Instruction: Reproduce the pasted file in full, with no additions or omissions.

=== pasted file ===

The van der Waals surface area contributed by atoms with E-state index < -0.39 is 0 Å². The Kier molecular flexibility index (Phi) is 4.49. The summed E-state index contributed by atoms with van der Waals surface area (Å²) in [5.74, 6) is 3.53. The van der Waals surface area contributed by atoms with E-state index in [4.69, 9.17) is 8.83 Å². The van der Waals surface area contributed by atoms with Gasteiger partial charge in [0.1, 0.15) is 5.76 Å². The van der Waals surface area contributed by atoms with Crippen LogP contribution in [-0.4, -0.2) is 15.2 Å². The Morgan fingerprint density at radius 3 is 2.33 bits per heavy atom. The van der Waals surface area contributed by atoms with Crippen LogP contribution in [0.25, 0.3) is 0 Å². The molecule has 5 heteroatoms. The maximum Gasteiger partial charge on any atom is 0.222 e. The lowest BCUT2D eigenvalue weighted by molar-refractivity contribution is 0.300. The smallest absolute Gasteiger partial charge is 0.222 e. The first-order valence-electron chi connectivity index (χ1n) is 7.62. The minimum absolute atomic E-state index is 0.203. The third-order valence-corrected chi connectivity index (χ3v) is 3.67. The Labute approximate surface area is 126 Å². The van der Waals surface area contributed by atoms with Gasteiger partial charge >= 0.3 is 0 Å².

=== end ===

The van der Waals surface area contributed by atoms with E-state index < -0.39 is 0 Å². The Kier molecular flexibility index (Phi) is 4.49. The summed E-state index contributed by atoms with van der Waals surface area (Å²) in [5.74, 6) is 3.53. The van der Waals surface area contributed by atoms with E-state index in [4.69, 9.17) is 8.83 Å². The van der Waals surface area contributed by atoms with Gasteiger partial charge in [0.1, 0.15) is 5.76 Å². The van der Waals surface area contributed by atoms with Crippen LogP contribution in [-0.4, -0.2) is 15.2 Å². The Morgan fingerprint density at radius 3 is 2.33 bits per heavy atom. The van der Waals surface area contributed by atoms with Crippen LogP contribution in [0.25, 0.3) is 0 Å². The molecule has 5 heteroatoms. The maximum Gasteiger partial charge on any atom is 0.222 e. The lowest BCUT2D eigenvalue weighted by molar-refractivity contribution is 0.300. The smallest absolute Gasteiger partial charge is 0.222 e. The first-order valence-electron chi connectivity index (χ1n) is 7.62. The minimum absolute atomic E-state index is 0.203. The third-order valence-corrected chi connectivity index (χ3v) is 3.67. The Labute approximate surface area is 126 Å². The van der Waals surface area contributed by atoms with Gasteiger partial charge >= 0.3 is 0 Å².